Chronic pelvic pain (CPP) is complex and often resistant to treatment.
While the exact pathophysiology is unknown, the pain states resultant from conditions such as interstitial cystitis and the like yield patients with a presentation that bears a striking similarity to neuropathic syndromes that are known to respond to neuromodulation. While there has been past success using the sacral region as a target for spinal cord stimulation (SCS) to treat these patients, there remains to be a consensus on the optimal location for lead placement. In this article, the authors discuss the potential etiology of CPP, examine the current literature on lead placement for SCS as a method of treatment, as well as present several cases where novel lead placement was successfully employed.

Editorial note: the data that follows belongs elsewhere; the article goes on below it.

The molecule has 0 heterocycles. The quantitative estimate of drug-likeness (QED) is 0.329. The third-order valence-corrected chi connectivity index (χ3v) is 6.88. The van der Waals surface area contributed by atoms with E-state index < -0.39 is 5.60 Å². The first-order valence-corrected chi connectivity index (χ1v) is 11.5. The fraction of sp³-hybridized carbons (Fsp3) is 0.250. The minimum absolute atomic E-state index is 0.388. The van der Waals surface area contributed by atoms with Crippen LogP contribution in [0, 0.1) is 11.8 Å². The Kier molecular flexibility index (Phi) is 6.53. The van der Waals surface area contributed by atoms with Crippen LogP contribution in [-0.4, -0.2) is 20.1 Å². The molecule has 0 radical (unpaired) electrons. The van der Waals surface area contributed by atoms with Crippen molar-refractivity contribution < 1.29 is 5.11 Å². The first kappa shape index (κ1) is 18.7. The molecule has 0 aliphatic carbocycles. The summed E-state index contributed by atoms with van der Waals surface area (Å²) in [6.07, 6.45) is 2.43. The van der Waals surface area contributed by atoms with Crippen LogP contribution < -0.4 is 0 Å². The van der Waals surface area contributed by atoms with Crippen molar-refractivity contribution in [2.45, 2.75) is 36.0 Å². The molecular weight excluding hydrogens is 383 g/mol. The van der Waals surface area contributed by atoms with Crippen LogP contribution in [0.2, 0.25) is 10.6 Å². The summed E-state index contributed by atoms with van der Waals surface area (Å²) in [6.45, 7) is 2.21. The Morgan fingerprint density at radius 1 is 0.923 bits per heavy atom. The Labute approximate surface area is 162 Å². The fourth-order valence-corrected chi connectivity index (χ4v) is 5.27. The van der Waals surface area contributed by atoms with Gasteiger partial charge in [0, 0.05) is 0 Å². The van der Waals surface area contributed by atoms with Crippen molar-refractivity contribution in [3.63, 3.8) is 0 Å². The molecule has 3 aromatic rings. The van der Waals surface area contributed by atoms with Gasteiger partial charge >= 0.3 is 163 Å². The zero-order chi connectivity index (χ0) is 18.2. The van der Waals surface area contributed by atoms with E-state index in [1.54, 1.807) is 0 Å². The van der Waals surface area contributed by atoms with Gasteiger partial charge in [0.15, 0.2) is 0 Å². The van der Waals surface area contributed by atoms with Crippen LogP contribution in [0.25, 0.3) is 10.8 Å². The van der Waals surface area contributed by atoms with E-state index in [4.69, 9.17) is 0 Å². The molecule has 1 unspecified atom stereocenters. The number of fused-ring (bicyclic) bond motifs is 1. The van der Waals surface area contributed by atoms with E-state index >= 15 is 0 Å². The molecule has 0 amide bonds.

Hunter C, Davé N, Diwan S, Deer T. Are you the author?
Department of Anesthesiology, Division of Pain Medicine, Weill Cornell Medical College, New York, New York; The Spine and Pain Institute of New York, Staten Island, New York; The Center for Pain Relief, Charleston, West Virginia; Department of Anesthesiology, West Virginia University, Morgantown, West Virginia, U.S.A.
Reference: Pain Pract. 2012 Apr 23. Epub ahead of print.